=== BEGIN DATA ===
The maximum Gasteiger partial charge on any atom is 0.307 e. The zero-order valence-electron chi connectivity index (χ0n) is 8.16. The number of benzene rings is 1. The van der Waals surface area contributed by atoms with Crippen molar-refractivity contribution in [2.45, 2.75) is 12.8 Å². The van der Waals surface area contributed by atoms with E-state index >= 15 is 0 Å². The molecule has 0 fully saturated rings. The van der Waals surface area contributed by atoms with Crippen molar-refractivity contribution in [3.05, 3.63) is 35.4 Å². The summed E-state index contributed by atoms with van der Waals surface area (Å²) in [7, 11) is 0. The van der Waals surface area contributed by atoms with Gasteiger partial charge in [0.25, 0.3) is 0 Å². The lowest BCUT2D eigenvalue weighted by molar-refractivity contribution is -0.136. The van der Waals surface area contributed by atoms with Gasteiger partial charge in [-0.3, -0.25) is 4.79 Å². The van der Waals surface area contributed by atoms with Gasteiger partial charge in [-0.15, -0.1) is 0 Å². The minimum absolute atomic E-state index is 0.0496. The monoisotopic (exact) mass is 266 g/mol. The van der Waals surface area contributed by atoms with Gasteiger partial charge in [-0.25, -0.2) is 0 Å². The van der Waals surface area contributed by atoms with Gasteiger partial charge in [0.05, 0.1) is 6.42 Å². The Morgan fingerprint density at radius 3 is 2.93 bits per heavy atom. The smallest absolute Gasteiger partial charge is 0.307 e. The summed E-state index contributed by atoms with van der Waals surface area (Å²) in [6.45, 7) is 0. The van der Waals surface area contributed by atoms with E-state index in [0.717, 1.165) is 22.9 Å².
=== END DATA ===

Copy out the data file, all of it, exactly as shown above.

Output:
The maximum Gasteiger partial charge on any atom is 0.307 e. The zero-order valence-electron chi connectivity index (χ0n) is 8.16. The number of benzene rings is 1. The van der Waals surface area contributed by atoms with Crippen molar-refractivity contribution in [2.45, 2.75) is 12.8 Å². The van der Waals surface area contributed by atoms with E-state index >= 15 is 0 Å². The molecule has 0 fully saturated rings. The van der Waals surface area contributed by atoms with Crippen molar-refractivity contribution in [3.05, 3.63) is 35.4 Å². The summed E-state index contributed by atoms with van der Waals surface area (Å²) in [7, 11) is 0. The van der Waals surface area contributed by atoms with Gasteiger partial charge in [0.25, 0.3) is 0 Å². The lowest BCUT2D eigenvalue weighted by molar-refractivity contribution is -0.136. The van der Waals surface area contributed by atoms with Gasteiger partial charge in [-0.3, -0.25) is 4.79 Å². The van der Waals surface area contributed by atoms with Gasteiger partial charge in [-0.15, -0.1) is 0 Å². The minimum absolute atomic E-state index is 0.0496. The monoisotopic (exact) mass is 266 g/mol. The van der Waals surface area contributed by atoms with Gasteiger partial charge in [-0.25, -0.2) is 0 Å². The van der Waals surface area contributed by atoms with Gasteiger partial charge in [0.05, 0.1) is 6.42 Å². The Morgan fingerprint density at radius 3 is 2.93 bits per heavy atom. The smallest absolute Gasteiger partial charge is 0.307 e. The summed E-state index contributed by atoms with van der Waals surface area (Å²) in [6.45, 7) is 0. The van der Waals surface area contributed by atoms with E-state index in [0.717, 1.165) is 22.9 Å².